Another reason has to do with the fact that increasing intrinsic motivation is intertwined with things such as higher purpose, contributing to a cause, or doing things for the sake of something bigger than ourselves or our own benefit. A famous study done by the organizational psychologist Adam Grant is case in point[6].

By showing university fundraisers how the money donated by alumni can help financially struggling students to graduate from college, their productivity increased by 400% a week! The callers also showed an average increase of 142% in time spent on the phone and 171% increase in money raised.

Internal motivation has been found to be very helpful when it comes to academia, too. Research confirms that the use of external motivators, such as praise, undermine students’ internal motivation, and, in the long-run, it results in “slower acquisition of skills and more errors in the learning process.”[7]

In contrast, when children are internally driven, they are more involved in the task at hand, enjoy it more, and intentionally seek out challenges.

Therefore, all the research seems to allude to one major revelation: intrinsic motivation is a must-have if you want to save yourself the drudgery we all sometimes feel when contemplating the things we should do or must do.

Advertising

6 Ways to Enhance Your Intrinsic Motivation

So, how does one get more of the good stuff — that is, how do you become internally motivated?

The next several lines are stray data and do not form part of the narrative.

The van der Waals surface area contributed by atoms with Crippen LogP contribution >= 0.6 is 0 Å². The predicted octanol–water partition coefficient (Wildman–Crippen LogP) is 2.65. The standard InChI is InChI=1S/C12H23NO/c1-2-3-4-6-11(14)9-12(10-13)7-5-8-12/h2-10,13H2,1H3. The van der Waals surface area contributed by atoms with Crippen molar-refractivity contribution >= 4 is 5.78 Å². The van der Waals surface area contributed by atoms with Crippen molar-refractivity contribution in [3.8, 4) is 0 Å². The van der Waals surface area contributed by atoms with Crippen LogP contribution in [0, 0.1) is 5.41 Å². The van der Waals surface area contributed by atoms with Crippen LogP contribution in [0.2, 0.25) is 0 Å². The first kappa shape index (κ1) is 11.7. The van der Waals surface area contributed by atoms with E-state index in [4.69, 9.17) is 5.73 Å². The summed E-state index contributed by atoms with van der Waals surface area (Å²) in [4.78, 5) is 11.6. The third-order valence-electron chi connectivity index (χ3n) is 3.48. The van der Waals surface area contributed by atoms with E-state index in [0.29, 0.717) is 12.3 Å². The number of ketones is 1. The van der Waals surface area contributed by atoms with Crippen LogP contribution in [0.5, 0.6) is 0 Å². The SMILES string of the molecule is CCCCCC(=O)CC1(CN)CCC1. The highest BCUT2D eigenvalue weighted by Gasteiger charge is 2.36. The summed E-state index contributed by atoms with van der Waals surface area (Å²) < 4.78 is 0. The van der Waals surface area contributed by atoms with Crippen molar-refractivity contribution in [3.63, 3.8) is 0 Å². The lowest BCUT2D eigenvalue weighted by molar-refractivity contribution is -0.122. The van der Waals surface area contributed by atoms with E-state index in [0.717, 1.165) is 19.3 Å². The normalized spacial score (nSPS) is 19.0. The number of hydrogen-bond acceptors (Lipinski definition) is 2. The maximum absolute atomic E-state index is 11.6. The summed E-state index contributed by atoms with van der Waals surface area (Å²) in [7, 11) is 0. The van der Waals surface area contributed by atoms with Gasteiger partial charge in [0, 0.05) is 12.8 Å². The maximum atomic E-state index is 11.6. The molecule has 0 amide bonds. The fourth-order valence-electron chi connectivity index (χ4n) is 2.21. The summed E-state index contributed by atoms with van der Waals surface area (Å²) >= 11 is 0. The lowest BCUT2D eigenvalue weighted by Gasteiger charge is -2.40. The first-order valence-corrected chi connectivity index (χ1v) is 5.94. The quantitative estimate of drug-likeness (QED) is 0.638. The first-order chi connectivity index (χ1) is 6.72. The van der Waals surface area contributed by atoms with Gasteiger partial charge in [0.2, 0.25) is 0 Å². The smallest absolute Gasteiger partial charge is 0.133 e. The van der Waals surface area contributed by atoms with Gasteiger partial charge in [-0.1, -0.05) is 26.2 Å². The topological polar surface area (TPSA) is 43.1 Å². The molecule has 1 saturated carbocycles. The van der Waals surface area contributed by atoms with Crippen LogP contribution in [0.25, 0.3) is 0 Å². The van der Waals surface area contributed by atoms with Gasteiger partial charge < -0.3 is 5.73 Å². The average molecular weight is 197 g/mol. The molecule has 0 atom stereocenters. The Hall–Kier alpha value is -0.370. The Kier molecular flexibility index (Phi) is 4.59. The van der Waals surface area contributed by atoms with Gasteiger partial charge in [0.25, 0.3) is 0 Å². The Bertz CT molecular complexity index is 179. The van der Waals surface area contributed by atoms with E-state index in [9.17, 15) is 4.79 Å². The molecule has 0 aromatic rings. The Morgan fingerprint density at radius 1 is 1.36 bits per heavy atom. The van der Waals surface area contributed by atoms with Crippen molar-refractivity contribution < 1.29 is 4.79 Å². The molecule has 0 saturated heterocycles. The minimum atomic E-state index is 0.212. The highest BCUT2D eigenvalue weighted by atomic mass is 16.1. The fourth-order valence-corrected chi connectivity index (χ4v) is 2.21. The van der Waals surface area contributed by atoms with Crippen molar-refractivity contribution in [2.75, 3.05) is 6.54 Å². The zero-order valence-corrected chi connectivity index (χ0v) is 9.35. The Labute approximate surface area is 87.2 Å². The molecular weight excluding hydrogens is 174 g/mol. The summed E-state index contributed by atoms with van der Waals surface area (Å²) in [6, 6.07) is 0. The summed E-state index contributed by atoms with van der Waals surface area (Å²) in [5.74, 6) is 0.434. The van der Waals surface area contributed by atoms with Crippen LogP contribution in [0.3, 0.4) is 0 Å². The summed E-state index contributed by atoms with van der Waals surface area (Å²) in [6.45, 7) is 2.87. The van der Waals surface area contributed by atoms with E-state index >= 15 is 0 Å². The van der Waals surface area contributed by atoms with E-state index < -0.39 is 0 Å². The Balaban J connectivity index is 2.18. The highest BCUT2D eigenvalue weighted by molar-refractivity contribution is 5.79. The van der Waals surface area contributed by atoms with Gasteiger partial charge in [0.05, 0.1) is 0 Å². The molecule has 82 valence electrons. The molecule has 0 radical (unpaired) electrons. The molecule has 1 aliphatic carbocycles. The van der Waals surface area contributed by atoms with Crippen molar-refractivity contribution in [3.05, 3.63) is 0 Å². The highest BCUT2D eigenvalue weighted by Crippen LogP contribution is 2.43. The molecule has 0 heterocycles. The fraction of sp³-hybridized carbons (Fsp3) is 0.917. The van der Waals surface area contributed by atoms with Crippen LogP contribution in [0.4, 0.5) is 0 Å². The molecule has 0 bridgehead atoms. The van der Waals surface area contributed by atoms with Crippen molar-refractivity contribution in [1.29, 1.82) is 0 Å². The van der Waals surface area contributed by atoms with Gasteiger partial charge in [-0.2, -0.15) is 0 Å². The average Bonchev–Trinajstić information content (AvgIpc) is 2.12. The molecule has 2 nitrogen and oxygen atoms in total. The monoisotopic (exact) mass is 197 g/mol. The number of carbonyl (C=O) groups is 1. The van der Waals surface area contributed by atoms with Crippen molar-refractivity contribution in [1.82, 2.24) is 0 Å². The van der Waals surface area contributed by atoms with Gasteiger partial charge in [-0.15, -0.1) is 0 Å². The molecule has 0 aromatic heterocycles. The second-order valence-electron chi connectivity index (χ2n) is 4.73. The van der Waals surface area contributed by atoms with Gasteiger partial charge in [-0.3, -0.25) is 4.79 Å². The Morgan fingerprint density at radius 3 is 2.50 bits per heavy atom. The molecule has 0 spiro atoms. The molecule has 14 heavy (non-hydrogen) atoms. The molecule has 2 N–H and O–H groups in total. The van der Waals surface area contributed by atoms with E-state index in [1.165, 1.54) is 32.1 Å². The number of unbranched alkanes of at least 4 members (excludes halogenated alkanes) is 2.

There are many things you can do to become more driven. Here are the ones that top the list.

1. Self-Efficacy

The theory of self-efficacy was developed by the American-Canadian psychologist Albert Bandura in 1982[8]. Efficacy is our own belief in whether we can achieve the goals we set for ourselves. In other words, it’s whether we think we “got what it takes” to be successful at what we do[9].

Find intrinsic motivation with self-efficacy.

    It’s not hard to see the link of self-efficacy to higher self-esteem, better performance, and, of course, enhanced motivation. People with high self-efficacy are more likely to put extra effort in what they do, to self-set more challenging goals, and be more driven to improve their skills[10].

    Therefore, the belief that we can accomplish something serves as a self-fulfilling prophecy — it motivates us to try harder to prove to ourselves that we can do it.

    You can learn more about self-efficacy in this article: What Is Self Efficacy and How to Improve Yours

    2. Link Your Actions to a Greater Purpose

    Finding your “why” in life is incredibly important. This means that you need to be clear with yourself on why you do what you do and what drives you. What is intrinsically rewarding for you? 

    And no matter how mundane a task may be, it can always be linked to something bigger and better. Psychologists call this “reframing your narrative.”

    Remember the famous story of John F. Kennedy visiting NASA in 1961? As it goes, he met a janitor there and asked him what he did at NASA. The answer was:

    “I’m helping to put a man on the Moon.”

    Inspirational, isn’t it?

    Re-phrasing how your actions can help others and leave a mark in the universe can be a powerful driver and a meaning-creator.

    Advertising

    3. Volunteer

    Volunteering is a great way to give back to the world. It can also help boost your internal motivation by making you feel important in supporting the less fortunate, learning new skills, feeling good about yourself, or linking to some of your inner values, such as kindness and humanitarianism[11].